Monday, 25 July 2011

Should we scrap the six-week holiday?

Well, here we are on day one of le grand départ and already we're being told how bad it is for the kids, how awful for the economy and how stressful for parents. If you were reading the same Sunday 'paper as me yesterday you'll have seen reports claiming that the long vacation is responsible for something dreadful known as 'summer learning loss', with children sliding backwards down the educational performance scale during the holidays as fast as they scramble up trees and climbing frames, that the brain is like a muscle and 'forgets' to learn if it isn't being hot-housed in a classroom and all manner of other spuriously backed claims.

Let's take the so-called 'learning slide' first. Sounds fun and - as one columnist put it yesterday - is apparently 'beyond dispute'. (I would link the to article, but it's on one of those odious Murdoch pay-per-read sites so it'd be pointless.) Anyway, I'd like to dispute it. Because, although the learned columnist rightly claims that 'As early as 1978 as American study found a dramatic deterioration in performance during the long vacation, particularly in maths...' it seems to have escaped this particular polemicist that, in America, the long vacation is much longer - typically over ten weeks. Next, let's tackle this 'muscular learning' red-herring. Of course, it's true that - like anything - you either use it or lose it, but there are many, many more ways of learning - about all sorts of different things - than the sitting-in-a-classroom-with-teacher kind of learning, and while it's undoubtedly true that the habit - and I really do mean that most sincerely, folks: it's a habit - of learning might need a little refreshing on the first day back in September, there's no 'loss' that can't be swiftly recovered, and certainly no loss which can't outweigh the far greater, wider, broader and richer learning opportunities most children are able to access (for themselves) during the vacation.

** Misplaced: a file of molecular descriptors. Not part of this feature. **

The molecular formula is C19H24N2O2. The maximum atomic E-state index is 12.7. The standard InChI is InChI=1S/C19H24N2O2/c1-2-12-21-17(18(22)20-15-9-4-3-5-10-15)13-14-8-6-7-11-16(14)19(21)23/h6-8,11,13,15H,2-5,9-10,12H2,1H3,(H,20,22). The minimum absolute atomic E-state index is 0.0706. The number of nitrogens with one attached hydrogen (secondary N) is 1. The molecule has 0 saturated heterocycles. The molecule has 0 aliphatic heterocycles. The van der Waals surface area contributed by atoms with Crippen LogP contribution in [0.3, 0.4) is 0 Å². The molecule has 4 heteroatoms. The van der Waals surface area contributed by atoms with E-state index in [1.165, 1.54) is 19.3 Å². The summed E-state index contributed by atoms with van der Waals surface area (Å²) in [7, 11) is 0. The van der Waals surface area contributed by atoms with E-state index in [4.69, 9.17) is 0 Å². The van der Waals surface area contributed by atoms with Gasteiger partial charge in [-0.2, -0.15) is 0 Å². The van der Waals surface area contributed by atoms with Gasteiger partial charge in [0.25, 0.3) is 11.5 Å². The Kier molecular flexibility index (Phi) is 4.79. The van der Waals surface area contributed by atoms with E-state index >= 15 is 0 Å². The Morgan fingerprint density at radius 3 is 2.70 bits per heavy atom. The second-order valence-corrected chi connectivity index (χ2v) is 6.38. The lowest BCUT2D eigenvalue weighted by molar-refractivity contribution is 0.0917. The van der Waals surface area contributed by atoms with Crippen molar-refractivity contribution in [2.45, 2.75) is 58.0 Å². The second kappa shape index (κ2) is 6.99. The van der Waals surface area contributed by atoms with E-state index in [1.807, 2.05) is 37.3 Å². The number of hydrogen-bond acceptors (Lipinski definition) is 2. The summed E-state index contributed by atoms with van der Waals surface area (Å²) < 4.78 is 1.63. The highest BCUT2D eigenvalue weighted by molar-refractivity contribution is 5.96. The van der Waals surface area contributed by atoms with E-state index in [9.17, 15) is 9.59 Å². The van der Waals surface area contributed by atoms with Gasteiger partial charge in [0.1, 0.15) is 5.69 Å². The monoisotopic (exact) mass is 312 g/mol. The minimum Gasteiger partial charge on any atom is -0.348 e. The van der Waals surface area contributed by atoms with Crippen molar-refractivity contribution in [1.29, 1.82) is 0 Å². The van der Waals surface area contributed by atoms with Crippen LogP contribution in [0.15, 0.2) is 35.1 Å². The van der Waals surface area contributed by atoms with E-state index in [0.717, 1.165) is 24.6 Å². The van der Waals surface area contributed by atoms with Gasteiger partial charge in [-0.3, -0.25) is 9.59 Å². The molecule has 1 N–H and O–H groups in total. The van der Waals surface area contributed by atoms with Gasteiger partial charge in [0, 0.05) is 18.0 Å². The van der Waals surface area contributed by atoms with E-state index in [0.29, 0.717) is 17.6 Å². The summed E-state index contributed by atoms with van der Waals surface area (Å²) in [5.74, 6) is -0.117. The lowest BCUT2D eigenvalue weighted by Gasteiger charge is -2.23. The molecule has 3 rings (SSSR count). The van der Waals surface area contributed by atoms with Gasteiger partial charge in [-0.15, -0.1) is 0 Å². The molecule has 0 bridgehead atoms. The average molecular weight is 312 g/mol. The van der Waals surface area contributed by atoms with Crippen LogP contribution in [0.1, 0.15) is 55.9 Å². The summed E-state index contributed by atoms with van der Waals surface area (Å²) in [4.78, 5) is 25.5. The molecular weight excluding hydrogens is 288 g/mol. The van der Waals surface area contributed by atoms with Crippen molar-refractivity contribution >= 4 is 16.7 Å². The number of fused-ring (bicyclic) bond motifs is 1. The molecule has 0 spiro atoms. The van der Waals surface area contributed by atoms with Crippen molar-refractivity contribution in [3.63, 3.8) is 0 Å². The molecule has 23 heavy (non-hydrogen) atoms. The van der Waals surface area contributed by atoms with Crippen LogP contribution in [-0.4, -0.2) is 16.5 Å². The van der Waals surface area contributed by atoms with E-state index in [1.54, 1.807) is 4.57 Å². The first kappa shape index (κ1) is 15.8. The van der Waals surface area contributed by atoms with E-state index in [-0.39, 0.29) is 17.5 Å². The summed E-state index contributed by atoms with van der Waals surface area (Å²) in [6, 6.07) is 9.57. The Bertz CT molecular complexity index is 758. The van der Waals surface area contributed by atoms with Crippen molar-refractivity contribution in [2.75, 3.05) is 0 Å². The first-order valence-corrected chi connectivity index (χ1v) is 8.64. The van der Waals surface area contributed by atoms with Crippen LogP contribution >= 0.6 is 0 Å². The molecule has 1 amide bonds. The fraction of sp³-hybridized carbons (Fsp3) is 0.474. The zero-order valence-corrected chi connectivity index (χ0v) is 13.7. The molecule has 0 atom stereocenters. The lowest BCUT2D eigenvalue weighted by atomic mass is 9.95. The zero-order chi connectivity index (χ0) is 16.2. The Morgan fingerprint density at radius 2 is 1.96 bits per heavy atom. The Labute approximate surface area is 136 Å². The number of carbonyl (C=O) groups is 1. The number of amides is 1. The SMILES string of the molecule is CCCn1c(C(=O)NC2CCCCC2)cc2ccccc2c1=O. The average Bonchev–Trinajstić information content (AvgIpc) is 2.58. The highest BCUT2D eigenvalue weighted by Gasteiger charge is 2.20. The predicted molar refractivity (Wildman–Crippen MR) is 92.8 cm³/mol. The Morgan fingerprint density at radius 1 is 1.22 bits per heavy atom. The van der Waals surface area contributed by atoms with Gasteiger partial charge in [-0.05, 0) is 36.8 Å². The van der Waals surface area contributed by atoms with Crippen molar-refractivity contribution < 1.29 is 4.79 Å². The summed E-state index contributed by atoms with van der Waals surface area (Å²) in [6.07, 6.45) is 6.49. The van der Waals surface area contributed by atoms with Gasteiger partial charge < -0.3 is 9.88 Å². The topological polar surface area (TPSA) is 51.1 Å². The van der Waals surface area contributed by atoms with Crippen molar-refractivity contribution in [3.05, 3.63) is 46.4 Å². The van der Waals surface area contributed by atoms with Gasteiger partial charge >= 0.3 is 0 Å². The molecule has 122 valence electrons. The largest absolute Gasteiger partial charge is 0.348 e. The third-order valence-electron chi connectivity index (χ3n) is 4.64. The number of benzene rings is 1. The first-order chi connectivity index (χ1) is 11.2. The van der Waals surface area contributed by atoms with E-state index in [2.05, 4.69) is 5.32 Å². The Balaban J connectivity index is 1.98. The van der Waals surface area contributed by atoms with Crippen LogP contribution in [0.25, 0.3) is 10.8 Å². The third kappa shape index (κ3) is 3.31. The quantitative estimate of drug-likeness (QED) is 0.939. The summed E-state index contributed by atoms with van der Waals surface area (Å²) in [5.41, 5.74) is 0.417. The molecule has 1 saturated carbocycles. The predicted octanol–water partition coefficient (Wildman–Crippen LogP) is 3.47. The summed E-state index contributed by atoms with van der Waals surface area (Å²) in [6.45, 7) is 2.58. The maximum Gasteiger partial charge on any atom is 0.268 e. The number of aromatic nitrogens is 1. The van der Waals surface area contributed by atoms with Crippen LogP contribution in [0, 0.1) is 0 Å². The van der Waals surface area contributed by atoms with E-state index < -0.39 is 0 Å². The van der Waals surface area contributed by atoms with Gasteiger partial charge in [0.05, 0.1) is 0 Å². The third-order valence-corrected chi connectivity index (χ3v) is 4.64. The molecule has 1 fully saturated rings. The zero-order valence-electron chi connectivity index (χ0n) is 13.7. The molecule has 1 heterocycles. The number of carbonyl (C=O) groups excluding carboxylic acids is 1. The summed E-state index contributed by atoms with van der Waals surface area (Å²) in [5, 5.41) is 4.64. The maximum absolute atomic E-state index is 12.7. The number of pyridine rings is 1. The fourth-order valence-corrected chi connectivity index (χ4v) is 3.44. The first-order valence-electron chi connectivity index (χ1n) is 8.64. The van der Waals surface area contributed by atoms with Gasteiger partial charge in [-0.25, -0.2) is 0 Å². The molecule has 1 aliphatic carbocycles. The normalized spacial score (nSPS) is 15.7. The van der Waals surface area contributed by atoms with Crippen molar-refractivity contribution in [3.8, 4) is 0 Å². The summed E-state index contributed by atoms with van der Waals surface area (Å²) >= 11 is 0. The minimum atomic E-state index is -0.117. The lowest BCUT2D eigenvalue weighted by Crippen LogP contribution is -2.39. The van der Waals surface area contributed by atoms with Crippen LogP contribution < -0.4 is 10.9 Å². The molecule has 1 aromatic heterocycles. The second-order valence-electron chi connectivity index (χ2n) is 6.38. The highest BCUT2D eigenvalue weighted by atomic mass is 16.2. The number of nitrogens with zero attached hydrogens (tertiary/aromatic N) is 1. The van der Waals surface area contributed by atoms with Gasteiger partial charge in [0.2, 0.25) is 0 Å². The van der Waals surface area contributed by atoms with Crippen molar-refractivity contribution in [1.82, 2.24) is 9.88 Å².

And no, Mr Syed, I don't mean simply 'going to museums' either. Although there are undoubtedly some holiday educational opportunities open only to the children of the well-off - and I'm not disputing the fact that poverty makes non-school learning harder - I'm not just talking about that kind of learning. Think about it. What you - we all - learn at school is but a small part of what we need, as adults, to function in society, to maintain healthy relationships, to hold down jobs, to bring up children, to appreciate the world we live in. There has to be some time to learn in the way our brains were intended to learn - in an unstructured, exploratory, random, trial-and-error manner - and time too to learn the things that can't be taught.

I could go on. I could regale you with an armful of reasons why we teachers need six weeks to get ready for the new school year (those course don't write themselves, you know) or tell you why I think I long break can actually be good for pupils (new starts, a new beginning - vital for those who've messed up a little the yea before). I could, but I won't. Because it's the holidays. And whatever you're doing, have a good one. And make the most of it. Because if some of these nay-sayers have their way, it might be your last.

 
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